Second, we must modify the biggest barrier to student success in K-12: mathematics. We teach math as an abstract exercise that excites only a few, and, especially in schools lacking an education culture, math forces a disastrously large proportion to drop out or fall behind. Pairing math with science, or better yet replacing it as a separate subject with computational science, could change kids’ perception of its value and make them far more interested in learning. Widespread anguish over mathematics is a major problem in building a positive education culture.
Third, we should support locally-led college access programs that emphasize total community educational change -- not just implementing a few programs or raising spending -- creating total community educational change. The reality is that, even if an economically disadvantaged community were to have well-prepared teachers, perfect curriculums, and state-of-the-art facilities, it wouldn’t get much return on investment if the kids went home to an environment of parents and other adults who believed that education doesn’t really matter.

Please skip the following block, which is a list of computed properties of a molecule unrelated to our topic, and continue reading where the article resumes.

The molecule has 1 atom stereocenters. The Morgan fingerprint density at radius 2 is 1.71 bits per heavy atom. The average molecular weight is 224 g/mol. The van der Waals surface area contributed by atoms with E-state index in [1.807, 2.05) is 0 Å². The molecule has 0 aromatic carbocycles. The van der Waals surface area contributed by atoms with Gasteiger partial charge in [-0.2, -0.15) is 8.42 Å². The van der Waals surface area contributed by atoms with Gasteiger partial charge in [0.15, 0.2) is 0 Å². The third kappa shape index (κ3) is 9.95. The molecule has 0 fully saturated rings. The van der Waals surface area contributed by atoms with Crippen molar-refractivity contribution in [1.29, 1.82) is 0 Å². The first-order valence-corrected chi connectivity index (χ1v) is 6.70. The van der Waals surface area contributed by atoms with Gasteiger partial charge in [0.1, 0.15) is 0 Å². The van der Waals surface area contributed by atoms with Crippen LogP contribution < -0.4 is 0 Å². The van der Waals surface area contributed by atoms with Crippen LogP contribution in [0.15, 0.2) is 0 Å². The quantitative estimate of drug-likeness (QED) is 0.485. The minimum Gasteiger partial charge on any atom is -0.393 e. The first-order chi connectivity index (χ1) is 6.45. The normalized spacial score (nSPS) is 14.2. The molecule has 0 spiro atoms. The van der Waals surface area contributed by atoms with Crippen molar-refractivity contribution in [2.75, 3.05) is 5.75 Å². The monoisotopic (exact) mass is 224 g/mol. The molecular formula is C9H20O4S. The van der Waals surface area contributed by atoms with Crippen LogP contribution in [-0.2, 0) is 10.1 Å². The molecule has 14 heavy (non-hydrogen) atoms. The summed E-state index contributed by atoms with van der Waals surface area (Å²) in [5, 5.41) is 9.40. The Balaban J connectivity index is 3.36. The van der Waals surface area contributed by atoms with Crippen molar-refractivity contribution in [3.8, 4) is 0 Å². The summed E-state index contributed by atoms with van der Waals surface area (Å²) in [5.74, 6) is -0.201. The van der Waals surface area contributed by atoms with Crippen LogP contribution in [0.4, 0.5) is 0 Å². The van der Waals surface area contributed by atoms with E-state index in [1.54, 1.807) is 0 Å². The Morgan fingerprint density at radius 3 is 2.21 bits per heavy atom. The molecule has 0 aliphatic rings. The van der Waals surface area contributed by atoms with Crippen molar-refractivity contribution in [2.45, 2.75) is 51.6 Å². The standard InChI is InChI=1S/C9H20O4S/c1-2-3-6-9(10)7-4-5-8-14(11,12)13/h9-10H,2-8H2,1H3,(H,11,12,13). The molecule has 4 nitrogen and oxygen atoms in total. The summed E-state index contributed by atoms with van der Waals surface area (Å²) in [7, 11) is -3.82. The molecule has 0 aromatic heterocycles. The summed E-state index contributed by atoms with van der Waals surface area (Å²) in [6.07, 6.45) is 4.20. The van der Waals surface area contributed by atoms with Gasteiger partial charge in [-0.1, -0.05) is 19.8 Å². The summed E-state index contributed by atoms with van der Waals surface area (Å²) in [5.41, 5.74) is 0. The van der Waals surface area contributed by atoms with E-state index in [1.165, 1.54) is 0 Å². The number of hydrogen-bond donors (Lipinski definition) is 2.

The best example of community change I’ve seen is Kingsport, Tennessee. In 2001 leaders there created “Educate and Grow,” which offered financial assistance to help ensure that all students in local schools could complete at least two years of college. The public investment was modest but the impact was profound. I’m most struck by the 23% increase in high school graduation rates -- something that was accomplished with no new funding. What mattered, from my understanding of the process, was that business leaders got involved, persistently going into the schools and other locales to tell students, parents, and others that education was really important and that it couldn’t end with high school. As a result, in homes throughout the community, conversations about the future began to have a different goal, one that had an immediate effect on the schools. To follow an earlier analogy, changing culture is like decreasing a vehicle’s weight; it makes the existing engine more powerful.